“So here we have a big, lumbering guy weighed down with armor, who can’t see much more than a few feet in front of his face, up against a kid running at him with a devastating weapon and a rock traveling with the stopping power of a .45 caliber handgun. That’s not a story of an underdog and a favorite. David has a ton of advantages in that battle, they’re just not obvious. That’s what gets the book rolling is this notion that we need to do a better job of looking at what an advantage is.” Malcom Gladwell (Interview, Inc.com)
We know the end of this story, and the underdog (weak) (disadvantaged) proves to be no underdog at all, and becomes in this situation the winner, (strong) (advantaged). This type of scrutiny is where Gladwell shines, taking a subject, stripping away assumptions, turning it on its head–making the story something else entirely.
Gladwell’s precise and skillful analysis continues on throughout the book’s nine sections, all equally thought-provoking, and all dealing with preconceived assumptions of weak and strong, advantages or disadvantages. In one of his more bewildering propositions, Gladwell questions the impact of certain types of disability and asks: Can disability ever be desirable? (Gladwell). A premise that at first blush, appears both jarring and indistinctly hopeful. We answer we cannot imagine that there is an appropriate answer.
To structure his premise, Gladwell reviews the impact of living with dyslexia – “a learning disability that makes it difficult to read, write, and spell, no matter how hard the person tries or how intelligent he or she is” (LDOnline). The root cause for dyslexia is still being studied, however, so far what we do know is that the brain’s mechanical functions are unable to link the vital connection of essential neuron transmitters that allow an individual to learn, to read, to speak, and to write.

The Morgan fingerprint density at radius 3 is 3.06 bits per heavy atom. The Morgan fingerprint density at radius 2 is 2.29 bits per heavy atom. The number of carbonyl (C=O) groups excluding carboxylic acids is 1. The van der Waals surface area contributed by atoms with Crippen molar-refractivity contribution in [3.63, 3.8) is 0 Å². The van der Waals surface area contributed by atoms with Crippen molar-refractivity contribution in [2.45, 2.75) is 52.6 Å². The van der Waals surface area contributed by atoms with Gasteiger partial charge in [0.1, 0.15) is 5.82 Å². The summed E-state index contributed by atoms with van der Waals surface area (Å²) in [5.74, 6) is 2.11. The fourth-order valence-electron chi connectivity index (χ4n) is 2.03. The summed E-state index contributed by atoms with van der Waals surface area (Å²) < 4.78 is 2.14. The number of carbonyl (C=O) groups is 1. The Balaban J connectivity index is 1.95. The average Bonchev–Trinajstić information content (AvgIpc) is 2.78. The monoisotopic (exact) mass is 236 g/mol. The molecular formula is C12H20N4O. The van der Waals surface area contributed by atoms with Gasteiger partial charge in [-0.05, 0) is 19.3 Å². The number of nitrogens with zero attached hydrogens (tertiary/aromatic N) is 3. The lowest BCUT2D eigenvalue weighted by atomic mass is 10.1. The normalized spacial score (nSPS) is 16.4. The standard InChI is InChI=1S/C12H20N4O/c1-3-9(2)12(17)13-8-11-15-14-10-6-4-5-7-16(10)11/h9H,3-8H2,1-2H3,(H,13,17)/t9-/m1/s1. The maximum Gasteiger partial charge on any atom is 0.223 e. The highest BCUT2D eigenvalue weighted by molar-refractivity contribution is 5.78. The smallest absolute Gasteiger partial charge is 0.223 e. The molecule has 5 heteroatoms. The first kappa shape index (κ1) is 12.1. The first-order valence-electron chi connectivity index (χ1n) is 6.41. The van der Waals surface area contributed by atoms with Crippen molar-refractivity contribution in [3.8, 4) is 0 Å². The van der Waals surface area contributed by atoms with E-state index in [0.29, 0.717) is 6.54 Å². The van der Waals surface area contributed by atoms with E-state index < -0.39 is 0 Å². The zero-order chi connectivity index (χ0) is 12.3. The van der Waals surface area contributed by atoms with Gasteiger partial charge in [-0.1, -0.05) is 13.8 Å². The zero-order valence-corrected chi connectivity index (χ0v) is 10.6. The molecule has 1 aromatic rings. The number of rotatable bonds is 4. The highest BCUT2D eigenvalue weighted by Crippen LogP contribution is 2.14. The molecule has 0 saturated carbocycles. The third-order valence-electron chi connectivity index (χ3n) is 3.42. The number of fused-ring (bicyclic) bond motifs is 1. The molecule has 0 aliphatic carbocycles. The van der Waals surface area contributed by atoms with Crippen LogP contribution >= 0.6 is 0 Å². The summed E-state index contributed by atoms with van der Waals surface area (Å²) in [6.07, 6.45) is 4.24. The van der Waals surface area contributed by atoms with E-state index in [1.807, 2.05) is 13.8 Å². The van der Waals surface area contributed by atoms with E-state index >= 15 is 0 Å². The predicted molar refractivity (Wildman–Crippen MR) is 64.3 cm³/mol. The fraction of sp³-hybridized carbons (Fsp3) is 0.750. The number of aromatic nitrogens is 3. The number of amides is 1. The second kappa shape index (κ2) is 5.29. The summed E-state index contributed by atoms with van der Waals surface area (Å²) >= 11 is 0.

Dyslexic individuals struggle every day, normal activities take a very long time and exhaustive concentration. Gladwell suggests that for dyslexics, the harder it is to learn, the more they excel in adulthood. The premise —they excelbecause they have worked so very hard from the very beginning to cope, to fit in, to make it through daily life.
This may seem improbable, but it has been found that “a high number of entrepreneurs are dyslexic” (Gladwell). Within one entrepreneurial group studied, it was found that approximately one-third of those participating had some type of learning disability. Which begs the question, would you want your child to have a disability? It is a tough question and a harder one to answer (Gladwell).